Gemology: K is for ...
There are not many gemstones beginning with K, but our gemology guide will bring you them all! Welcome to the world of Kashmir Sapphire, Keshi Pearl, Kunzite and Kyanite.
Kashmir Sapphire, from the Kashmir region of India, is a highly prized variant sapphire with a rich deep colour.
Keshi Pearl Keshi Pearls are an organic gemstone formed in the shells of cultured oysters and molluscs. In the cultured pearl industry, an artificial nucleus is inserted into the shell for a pearl to form around. With Keshi Pearls, the nucleus is rejected by the host mollusc so no round pearl is formed; instead, a bumpy, irregular shaped and flattish all-nacre pearl is formed instead. Keshi Pearls are highly durable and have a great lustre, and as no two are the same they're perfect for making unusual and unique pieces of jewellery.
Kunzite (have you ever heard of it?) is a stunning pastel pink crystal mineral. It has often been confused with rose quartz, tourmaline, and even fancy sapphire! It's a relative newcomer to the gemstone scene, with the first commercially viable deposits found in California in 1902. Kunzite crystals can grow quite large. The Smithsonian Institute in Washington has a beautiful faceted Kunzite gemstone on display that weighs 880 carats, and to get the best colour appearance it's recommended that Kunzite gemstones should be cut no smaller than 10 carats. Kunzite is one of those rare gems that reacts to sunlight. Any Kunzite jewellery you have is best saved for after dark events and occasions as exposure to sunlight will fade it. Care should always be taken when wearing Kunzite as it does chip easily when knocked.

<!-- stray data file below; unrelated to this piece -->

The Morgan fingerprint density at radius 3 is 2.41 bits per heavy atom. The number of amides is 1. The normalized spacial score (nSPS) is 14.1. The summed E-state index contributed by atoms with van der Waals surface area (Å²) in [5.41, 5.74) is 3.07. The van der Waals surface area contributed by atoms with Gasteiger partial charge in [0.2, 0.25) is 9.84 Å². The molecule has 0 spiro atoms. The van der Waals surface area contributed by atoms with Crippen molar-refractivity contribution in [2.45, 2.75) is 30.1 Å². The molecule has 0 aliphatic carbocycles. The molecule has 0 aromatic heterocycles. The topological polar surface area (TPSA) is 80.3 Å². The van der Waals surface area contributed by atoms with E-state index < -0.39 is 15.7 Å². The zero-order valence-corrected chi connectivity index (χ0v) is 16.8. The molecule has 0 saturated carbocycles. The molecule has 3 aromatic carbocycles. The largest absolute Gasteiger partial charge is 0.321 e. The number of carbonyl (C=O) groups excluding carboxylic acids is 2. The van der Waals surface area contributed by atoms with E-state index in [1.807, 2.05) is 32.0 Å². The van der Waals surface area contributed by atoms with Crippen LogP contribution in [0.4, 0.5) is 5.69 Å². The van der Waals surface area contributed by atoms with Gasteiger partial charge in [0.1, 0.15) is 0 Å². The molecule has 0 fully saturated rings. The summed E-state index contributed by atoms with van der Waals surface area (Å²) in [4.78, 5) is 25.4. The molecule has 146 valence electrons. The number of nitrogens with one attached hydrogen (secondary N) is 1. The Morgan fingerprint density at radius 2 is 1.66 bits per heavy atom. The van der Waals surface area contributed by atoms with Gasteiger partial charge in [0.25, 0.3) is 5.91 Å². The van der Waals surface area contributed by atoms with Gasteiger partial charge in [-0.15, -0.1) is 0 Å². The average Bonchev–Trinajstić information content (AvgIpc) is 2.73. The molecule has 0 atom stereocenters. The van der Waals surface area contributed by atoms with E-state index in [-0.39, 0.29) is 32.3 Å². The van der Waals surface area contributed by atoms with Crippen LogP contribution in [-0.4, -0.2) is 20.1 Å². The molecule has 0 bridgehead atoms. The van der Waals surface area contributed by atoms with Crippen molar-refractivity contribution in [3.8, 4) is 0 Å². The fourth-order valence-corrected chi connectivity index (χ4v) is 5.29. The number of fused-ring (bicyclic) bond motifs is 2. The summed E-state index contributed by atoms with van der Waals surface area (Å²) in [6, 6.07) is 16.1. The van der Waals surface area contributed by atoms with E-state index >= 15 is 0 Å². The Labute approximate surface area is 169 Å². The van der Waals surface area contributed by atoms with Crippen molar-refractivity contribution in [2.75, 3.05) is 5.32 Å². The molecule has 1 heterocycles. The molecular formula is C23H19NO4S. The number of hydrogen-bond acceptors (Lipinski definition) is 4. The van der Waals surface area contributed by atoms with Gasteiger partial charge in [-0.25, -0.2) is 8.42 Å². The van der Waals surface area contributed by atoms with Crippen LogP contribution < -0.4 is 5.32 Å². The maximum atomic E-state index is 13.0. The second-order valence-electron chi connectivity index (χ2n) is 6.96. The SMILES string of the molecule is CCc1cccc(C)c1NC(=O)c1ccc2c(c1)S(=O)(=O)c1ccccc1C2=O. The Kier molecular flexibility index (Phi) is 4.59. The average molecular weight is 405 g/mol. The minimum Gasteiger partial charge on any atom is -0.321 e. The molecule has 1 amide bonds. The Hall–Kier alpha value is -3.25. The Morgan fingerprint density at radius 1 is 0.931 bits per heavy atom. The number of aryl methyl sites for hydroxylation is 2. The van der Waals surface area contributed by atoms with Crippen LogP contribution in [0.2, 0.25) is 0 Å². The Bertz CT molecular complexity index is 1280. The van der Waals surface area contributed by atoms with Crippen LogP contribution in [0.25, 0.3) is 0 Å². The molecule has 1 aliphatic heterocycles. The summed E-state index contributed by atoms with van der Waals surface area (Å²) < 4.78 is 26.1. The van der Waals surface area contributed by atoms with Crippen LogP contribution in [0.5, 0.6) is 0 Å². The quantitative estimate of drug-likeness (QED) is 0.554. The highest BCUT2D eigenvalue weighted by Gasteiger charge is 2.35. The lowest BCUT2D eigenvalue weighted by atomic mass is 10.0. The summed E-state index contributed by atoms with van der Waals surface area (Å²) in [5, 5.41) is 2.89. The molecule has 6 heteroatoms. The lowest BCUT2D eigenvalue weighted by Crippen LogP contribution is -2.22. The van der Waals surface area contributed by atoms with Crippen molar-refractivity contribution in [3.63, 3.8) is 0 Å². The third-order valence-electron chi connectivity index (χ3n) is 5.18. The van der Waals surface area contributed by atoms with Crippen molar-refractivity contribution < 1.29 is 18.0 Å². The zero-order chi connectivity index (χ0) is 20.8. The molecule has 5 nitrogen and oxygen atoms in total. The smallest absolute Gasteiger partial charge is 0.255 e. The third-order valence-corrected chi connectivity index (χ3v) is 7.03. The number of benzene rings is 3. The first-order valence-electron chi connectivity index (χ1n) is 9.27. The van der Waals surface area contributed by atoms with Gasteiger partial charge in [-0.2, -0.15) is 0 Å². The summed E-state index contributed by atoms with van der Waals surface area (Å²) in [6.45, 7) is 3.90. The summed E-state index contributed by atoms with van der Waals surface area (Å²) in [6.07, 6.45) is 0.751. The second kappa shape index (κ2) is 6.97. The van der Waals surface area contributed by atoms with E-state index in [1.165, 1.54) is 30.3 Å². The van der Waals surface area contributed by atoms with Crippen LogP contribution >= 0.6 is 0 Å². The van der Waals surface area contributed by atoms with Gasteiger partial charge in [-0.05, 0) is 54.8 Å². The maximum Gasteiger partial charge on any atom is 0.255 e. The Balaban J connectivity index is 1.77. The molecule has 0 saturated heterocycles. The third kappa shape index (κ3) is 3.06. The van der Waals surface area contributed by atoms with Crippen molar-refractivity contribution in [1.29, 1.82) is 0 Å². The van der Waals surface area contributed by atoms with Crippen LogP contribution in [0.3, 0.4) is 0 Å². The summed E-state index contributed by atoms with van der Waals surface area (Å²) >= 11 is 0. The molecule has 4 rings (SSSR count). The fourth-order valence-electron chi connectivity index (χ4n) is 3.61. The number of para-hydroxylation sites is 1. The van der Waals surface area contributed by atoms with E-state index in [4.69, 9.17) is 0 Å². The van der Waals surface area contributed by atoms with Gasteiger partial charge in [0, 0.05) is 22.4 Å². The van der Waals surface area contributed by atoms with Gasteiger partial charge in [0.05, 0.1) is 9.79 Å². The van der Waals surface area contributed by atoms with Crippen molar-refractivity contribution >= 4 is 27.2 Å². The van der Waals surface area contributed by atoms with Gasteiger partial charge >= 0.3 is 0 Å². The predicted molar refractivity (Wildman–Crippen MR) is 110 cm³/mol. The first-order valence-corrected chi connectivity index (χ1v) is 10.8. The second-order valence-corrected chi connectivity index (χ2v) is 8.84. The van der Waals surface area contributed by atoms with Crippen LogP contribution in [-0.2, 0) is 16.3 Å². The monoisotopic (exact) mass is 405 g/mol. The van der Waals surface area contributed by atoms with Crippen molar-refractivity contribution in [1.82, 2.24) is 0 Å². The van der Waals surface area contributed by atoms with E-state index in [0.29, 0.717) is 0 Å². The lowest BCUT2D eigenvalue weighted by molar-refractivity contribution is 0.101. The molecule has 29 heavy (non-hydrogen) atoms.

Kyanite Kyanite is a blue mineral gemstone, getting it's name from the Greek for blue, 'Kyanos' - also the origin of the word Cyan! Although generally considered a blue gemstone, recent deposits in Tanzania have yielded orange Kyanite, and a teal blue Kyanite has been found in Kenya. Depending on where your Kyanite gemstone has originated, it can be a pale, almost colourless blue, or a blue deep enough to rival sapphire. Kyanite is not particularly durable, and prone to splitting when knocked, so it's best used for low-impact jewellery, like earrings and pendants.
Next week: "Alternative Uses For Clip-On Earrings". Think clip-on earrings are just for your ears? Think again! We'll show you a number of different uses for your clip-on earrings – ideal for if you have lost or broken one of a pair but don't want to waste the other!